nvs | 17/08/2010
Article first published as Indian Politicians: Big Dreams, Big Talk but Snail Walk on Technorati.
Politicians are unique themselves. Indian politicians are more unique, one can say confidently. From the perspective of Indian people they talk big, they promise generously, they seem to dream colourfully and finally they deliver minutely or almost nothing. From their own point of view, they talk less, there is no need to promise, they dream in all possible colours, they eat whatever rot available on this earth and finally they build large accounts oversees. If they want to fulfill what they talk, dream and promise for the people they can’t fulfill what they desire for themselves.
We can look over generations of politicians since 1947 i.e. when India achieved so called independence. Jawaharlal Nehru, the first Prime Minister of India talked and promised in a big way to install ‘Socialistic Pattern of Society’ in India exploitative feudal and capitalist society under his leadership. Even so called communists forgot their very task of bringing socialist society and kept their full faith in Nehru. What happened? Nothing is here.
Exploitation expanded vertically as well as horizontally by multifold. So called modern temples were built to accumulate capital for capital-dearth Indian capitalists, under Nehru’s stewardship. As he couldn’t ignore the damn fact of socialist societies in China and Russia, and as he couldn’t stop the Indian masses from dreaming about Indian socialist society getting inspiration from China and Russia, he successfully kept even communists away from socialist dreams by building public sector. Public sector created a new class of dictatorial bureaucrats who accumulated billions of wealth in overseas’ banks at the cost of public money. And the colonial era continued in another form. Now Indian rulers can choose their colonial bosses at their free will as a result of Independence. It is Independence to choose the boss but not to build our own country.
Bloomberg | April 28, 2010 | 13:12 EDT
German Chancellor Angela Merkel and the International Monetary Fund pledged to step up efforts to overcome the Greek fiscal crisis as Standard & Poor’s downgraded Spain and investors sold bonds in Europe’s most indebted nations. “It’s completely clear that the negotiations between the Greek government, the European Commission and the IMF need to be sped up now,” Merkel said in Berlin today. Flanked by IMF Managing Director Dominique Strauss-Kahn, she said the “stability of the euro zone” was at stake if a 45 billion-euro ($59 billion) loan package for Greece can’t be delivered fast. A failure by policy makers to match such talk with action has fanned concern that the crisis will spread beyond Greece. Merkel has delayed German approval of loans in the face of voters’ opposition and S&P today cut Spain’s credit rating, a day after it dropped Greece to junk status and downgraded Portugal. The euro fell to the lowest in a year. “The hesitant and haphazard reaction of euro-zone policymakers to Greece’s predicament underscores the dangers of contagion,” said Marco Annunziata, chief economist at UniCredit Group in London. “The euro-zone has taken over six months to react and is allowing uncertainty to persist. This does not bode well for their ability to react quickly should a second flashpoint burst.”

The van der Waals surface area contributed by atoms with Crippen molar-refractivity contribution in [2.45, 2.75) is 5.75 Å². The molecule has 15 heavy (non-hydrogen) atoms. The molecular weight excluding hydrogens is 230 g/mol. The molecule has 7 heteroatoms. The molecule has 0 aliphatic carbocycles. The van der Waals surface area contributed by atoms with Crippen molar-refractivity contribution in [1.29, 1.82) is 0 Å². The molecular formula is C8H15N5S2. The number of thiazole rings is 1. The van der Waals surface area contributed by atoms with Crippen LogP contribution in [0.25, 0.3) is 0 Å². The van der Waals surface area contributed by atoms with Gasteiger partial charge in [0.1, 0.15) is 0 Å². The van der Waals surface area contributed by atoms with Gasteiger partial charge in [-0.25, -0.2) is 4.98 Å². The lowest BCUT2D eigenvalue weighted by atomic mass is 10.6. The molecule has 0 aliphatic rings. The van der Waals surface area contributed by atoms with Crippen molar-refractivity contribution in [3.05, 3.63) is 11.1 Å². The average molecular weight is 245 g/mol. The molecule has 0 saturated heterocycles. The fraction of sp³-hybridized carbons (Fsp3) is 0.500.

Need for Action
Speaking in Berlin, European Central Bank President Jean- Claude Trichet said the stability of the “euro zone is impacted” by the delays in delivering the Greek aid, “underscoring the need for action.” Strauss-Kahn told reporters that “every day that is lost is a day where a situation is getting worse and worse.” European stocks and bonds rallied earlier after a German lawmaker stoked speculation that Greece would get as much as 120 billion euros from the EU and the IMF, only for the Spanish downgrade to dash that optimism. The euro dropped 0.2 percent to $1.3143 and Spain’s IBEX 35 Index plunged 3 percent to 10,167 points, the lowest in two months. The yields on Spanish, Greek, Portuguese and Italian 10- year bonds rose. Spain had its credit rating cut one